St Ives Cider is certainly part of the community and cider makers have a community spirit of their own. David’s membership of the South West Cidermaker’s Association means he meets with some of the UK’s best known producers regularly and he remarks on the generosity and camaraderie shown toward him and other smaller producers.
St Ives Cider is a Cornish family business owned by David and Kate Berwick that was started in 2012. As a man that escaped from life as an estate agent, David now combines his previous award-winning wine-making experience with traditional cider techniques to produce hand-crafted artisan ciders that have won awards from Taste of the West and the South West Cider Makers Association and are starting to be recognised and stocked by stores outside the county. In fact the brand is recognised at shows and exhibitions where he is often asked to judge ciders from other often more commercial producers.
But what makes St Ives Cider so special? Cider is an incredibly natural product requiring very little to alter the sweet juice into alcohol. Everything is done to an exceptional level of cleanliness, and care is taken to make sure that the right yeast strains are allowed to do the magic work. There is a lot of stainless steel involved and no longer any wooden barrels - but make no mistake this remains a traditional practice; simple and natural with no additives to alter sweetness flavour or colour. But more than the process itself, it is the apples, or the apple blend, that really makes the magic happen.
Rural England was once covered in orchards large and small. Every cottage and every farm would have grown them. Many of these have been lost as trees grew old, fell and were not replaced. In recent years many old commercial orchards have been planted which is fine when large volume production is required. But what of the ancient varieties and the lost orchards? Well, though many are lost many also remain. This was most certainly the case at Kirthenwood Orchard now supplying David.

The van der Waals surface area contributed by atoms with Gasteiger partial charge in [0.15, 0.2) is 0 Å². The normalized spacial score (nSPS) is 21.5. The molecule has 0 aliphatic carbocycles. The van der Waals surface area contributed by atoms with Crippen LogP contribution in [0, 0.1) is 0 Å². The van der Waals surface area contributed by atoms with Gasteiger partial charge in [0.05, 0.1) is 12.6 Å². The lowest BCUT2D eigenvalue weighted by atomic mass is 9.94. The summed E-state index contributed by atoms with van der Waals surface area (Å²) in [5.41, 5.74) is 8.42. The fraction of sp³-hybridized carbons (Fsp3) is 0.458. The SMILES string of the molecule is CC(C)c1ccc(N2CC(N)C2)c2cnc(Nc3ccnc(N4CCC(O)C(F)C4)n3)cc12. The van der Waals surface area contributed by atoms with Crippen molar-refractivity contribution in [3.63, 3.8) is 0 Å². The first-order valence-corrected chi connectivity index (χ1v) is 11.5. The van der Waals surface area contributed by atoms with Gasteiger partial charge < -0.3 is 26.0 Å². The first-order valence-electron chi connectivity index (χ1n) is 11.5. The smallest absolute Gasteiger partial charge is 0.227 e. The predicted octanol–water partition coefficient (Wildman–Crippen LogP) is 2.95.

On moving to farm the new owners began to push back the jungle of bramble that occupied a part of their land. Rather like a scene from an ancient fairy tale they didn't find a castle in the middle but a number of sleeping princesses in the form of dozens of ancient-variety apple trees. As they cut further they discovered an incredible range of sizes, colour and shapes being produced by lichen encrusted old trees and they set about identifying them. Here the story took an amazing twist as a chance conversation with a retired country house gardener from Trelissick told them that he had planted the trees 50 years earlier with the intention of preserving these heritage varieties. In effect creating a museum orchard. The orchard was a mirror of the national trust house and they were able to map the trees through this partnership as well as grafting and replacing some of the trees at each orchard that had faded with age.